The power of emotion

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A couple of weeks ago I gave a little talk on the power of emotion in advertising. I thought I’d share a little of it because there are some nice examples.

I have also included a handy little PDF on emotions from Robert Plutchick that adds more depth than in the presentation I gave. In particular it shows our evolutionary response to those emotional stimuli. For example in the case of being presented with an unpalatable object (say a cigarette full of gunk and not tobacco) we appraise that as poison which stimulates digust. Our reaction to disgust is to vomit and eject the poison. And that model helps us to understand why disgust is sucha powerful emotion in advertising if you want people to change behaviour (like give up smoking) and not just change their attitudes.


I kicked off with a quote that we love at Saatchi & Saatchi because it feeds directly into the philosophy behind Lovemarks and helps people understand that emotional potency is a better route to effectiveness than pure rational communication.
“The basic difference between emotion and reason is that emotion leads to action while reason leads to conclusions”. Its by a chap called Donald Calne who plies his trade as a brain scientist.
I then backed this up with some data from the excellent IPA book by Peter Field and Les Binnet on Marketing in the Era of Accountability. There is a whole chunk of stuff that uses the IPA Effectiveness dataMINE to show that on virtually any conceivable metric emotional involvement beats rational persuasion in getting result delivered. Seriously worth getting a copy from the IPA.
Then I wanted to talk about fundamental human emotions rather than whitter on about the sort of emotions we write into the usually pointless and bland tone section of our creative briefs. I wanted to show that communications can create an intensely emotional response in the viewer and that meant understanding real emotions not marketing emotions – remembering of course that emotion is the highest form of interaction. As luck would have it in a rather serendipitous moment I stumbled across Paul Ekman who apparently isolated five fundamental emotions in the early seventies. He did this studying tribespeople in Papua New Guinea because they were free from Western cultural conditioning.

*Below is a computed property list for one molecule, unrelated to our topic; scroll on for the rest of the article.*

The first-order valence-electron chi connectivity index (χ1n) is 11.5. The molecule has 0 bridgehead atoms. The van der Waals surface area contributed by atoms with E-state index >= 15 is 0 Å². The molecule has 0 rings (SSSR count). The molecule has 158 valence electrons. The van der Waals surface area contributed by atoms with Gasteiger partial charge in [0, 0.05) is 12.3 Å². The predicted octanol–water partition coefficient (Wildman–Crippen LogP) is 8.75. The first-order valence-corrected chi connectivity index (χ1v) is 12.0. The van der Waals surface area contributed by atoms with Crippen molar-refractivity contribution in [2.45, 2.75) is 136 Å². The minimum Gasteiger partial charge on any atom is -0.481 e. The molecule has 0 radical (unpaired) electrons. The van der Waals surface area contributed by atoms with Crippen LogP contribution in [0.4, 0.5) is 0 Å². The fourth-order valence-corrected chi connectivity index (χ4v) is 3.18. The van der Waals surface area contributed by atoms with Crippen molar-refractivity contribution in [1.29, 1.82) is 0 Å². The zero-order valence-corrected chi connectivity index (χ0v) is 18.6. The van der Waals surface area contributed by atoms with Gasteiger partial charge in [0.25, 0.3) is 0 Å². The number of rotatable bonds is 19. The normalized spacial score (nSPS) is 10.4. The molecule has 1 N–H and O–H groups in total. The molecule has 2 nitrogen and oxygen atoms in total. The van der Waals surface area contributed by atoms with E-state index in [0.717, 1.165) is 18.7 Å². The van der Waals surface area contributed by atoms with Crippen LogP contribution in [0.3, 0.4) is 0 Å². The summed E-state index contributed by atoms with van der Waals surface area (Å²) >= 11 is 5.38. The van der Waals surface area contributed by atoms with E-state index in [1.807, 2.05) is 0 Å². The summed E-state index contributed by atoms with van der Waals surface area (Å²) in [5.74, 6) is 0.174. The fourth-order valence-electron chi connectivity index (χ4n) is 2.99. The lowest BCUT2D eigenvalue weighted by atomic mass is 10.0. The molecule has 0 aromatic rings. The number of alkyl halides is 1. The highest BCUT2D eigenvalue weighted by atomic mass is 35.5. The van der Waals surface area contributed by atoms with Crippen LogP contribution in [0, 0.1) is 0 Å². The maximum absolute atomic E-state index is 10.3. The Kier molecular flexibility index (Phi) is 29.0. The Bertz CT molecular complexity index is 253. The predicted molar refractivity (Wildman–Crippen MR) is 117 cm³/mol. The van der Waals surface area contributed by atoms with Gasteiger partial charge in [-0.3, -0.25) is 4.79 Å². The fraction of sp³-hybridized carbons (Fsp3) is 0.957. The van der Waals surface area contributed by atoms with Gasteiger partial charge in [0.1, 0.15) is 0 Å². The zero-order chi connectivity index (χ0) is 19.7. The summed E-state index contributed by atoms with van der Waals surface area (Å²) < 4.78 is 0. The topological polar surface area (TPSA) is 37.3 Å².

So here are the five commericals each representing one of the five emotions. Clearly I reckon you feel the emotion very clearly but that may be because I’m a sensitive old soul. See what you think.
Joy

Anger

Sadness

Disgust

Excitement

Remember this is not about what you think watching these films but what it makes you feel. You don’t have to be excited by the idea of football to feel you pulse racing.
I kind of wrapped it up though by making a plea for more than executional emotion (utterly powerful though that is). Rather that at best brand should be emotional to the very core.
And that it pure Lovemarks territory. In other stopping using communications to get people interested in the stuff brands care about and instead re-engineering brands to care about the things we all care about.
Which returns me to my traditional gig about brands having a position and not a positioning.
You may thinks all bullshit – but it works for me.
Here’s the PDF of Plutchick’s work.
It looks like this which is quite funky.
JPlutchik.emotion.theorie.POSTER.jpg

Image courtesy of awwwww.cc